The MC-10 was the computer that most deserved the Trash-80 nickname. The quality was fine, it was just too underpowered.

How the MC-10 stacked up against competitors

The Timex computers failed because they were just too limited, and the MC-10 veered in that same direction. The Atari 400 had a worse keyboard, but it had outstanding graphics and sound. TI offered the second-best graphics and sound in the category, while offering a full-travel keyboard. Its layout was a bit awkward, but compared to the MC-10, it was luxurious. The VIC-20 had worse graphics and sound and less memory, but the best keyboard in the price category, and it wasn’t close. Then along came Timex, with its model 2068, which was a better MC-10 than the MC-10.

As a result, nobody talked about the MC-10. I desperately wanted a computer in 1983, and I read everything about them I could find. Nothing I read in 1983 and 1984 even mentioned the MC-10. I never saw one in a Radio Shack, either.

Tandy quietly discontinued the MC-10 in 1984.

The fallout from the price war

The price war of 1983 drove down the cost of computers and decimated the video game industry, but it took a toll on the computer industry too. Commodore won the battle, driving Timex, TI, and Coleco from the market and seriously wounding Atari and Apple as well. It’s easy to forget that Apple fired Steve Jobs in 1985 because it was losing money and laid off 20 percent of its workforce.

Industry analysts disagreed about what it meant at the time. Some thought lower prices would mean faster adoption rates, but some were arguing as early as 1984 that it would erode consumer confidence. In hindsight, I think the people who argued it eroded confidence were right.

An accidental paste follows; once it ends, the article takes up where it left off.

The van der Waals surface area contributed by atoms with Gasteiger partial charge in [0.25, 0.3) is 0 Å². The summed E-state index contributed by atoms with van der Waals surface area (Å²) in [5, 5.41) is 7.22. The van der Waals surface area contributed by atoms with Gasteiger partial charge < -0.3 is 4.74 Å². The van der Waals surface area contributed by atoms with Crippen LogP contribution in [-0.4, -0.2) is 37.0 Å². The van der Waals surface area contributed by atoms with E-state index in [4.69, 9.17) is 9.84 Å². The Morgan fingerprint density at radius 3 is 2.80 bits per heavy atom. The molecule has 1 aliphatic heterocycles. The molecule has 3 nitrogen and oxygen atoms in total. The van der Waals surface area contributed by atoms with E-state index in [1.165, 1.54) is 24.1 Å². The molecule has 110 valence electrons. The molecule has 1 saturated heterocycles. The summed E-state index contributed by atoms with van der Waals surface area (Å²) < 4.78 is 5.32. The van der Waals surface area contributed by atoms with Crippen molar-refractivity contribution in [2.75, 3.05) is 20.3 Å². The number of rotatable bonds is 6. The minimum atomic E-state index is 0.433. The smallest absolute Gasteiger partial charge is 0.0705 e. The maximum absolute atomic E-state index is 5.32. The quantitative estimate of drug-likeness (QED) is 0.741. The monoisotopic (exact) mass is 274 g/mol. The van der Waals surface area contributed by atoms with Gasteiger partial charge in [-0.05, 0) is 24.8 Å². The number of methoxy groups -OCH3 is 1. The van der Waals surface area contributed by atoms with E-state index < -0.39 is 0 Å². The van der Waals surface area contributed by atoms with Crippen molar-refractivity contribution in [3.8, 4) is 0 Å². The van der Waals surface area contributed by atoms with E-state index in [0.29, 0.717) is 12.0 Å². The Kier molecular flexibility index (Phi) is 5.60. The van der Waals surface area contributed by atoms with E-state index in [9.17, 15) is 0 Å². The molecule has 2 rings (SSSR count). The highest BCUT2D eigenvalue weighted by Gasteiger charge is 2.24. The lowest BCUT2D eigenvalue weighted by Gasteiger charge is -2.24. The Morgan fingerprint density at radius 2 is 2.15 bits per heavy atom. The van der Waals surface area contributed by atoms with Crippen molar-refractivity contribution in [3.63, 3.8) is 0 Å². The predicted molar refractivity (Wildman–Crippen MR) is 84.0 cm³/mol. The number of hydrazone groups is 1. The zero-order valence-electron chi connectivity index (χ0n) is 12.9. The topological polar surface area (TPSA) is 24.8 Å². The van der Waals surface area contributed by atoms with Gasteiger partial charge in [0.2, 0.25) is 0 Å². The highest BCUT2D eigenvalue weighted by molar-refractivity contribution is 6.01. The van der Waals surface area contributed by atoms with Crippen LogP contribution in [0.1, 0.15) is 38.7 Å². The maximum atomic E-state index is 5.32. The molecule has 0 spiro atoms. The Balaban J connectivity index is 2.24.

Tandy adjusted as well as anyone. In late 1984 it released its very successful Tandy 1000, which was powerful enough to be a serious computer. It was IBM compatible, but had graphics and sound that made it capable of playing good video games. It struck a good balance. The Tandy 1000 could run business software so adults could bring work home, kids could do their homework on it, and they could play games on it that looked at least as good as console games, but were more complex because it had more storage. It lacked the pizazz of the 68000-based computers that hit the market in 1984-85, but in many ways was more practical. And for a few years in the late 1980s it was the best selling home computer in the United States.

The TRS-80 MC-10 was a misstep, but Tandy capitalized on the next stage.

Value today

The TRS-80 MC-10 isn’t common, but few people remember it. For that matter, everything Tandy made outside of the Tandy 1000 line seems unfairly forgotten today. Radio Shack sold more computers than anyone until 1981 when the VIC-20 stormed the market, and between its portables, the Color Computer, and Tandy 1000, only Commodore outsold them in the 1980s. Apple’s claim of being the best-selling computer in the 70s and 80s is, with all due respect, completely unfounded.

Rarity helps drive value, but so does demand. Low demand means limited value. At any given time, there are usually at least a couple of MC-10s available on Ebay. Loose examples usually sell for $25 or less, depending on condition and completeness. A boxed MC-10 sells for closer to $50. When they sell for more than $50, it’s usually due to condition and the presence of one or more extras.

Boxed examples are fairly common for the same reason boxed Timex computers are common. The price drew people in, but it takes more than a low price to keep people interested. Since there wasn’t a lot that people could do with them, they got boxed back up and put into a closet.

Be sure to look closely at the photos of any MC-10 you buy. If they were stored with the cables sitting on top of them, it can produce burn marks on the case. If you don’t mind the battle scars, you can score one cheaply.

Cheap 1980s computers like the MC-10 can be fun to collect because they’re inexpensive and don’t take a lot of space. And their limitations attract developers who want to write something limit-pushing and like a challenge.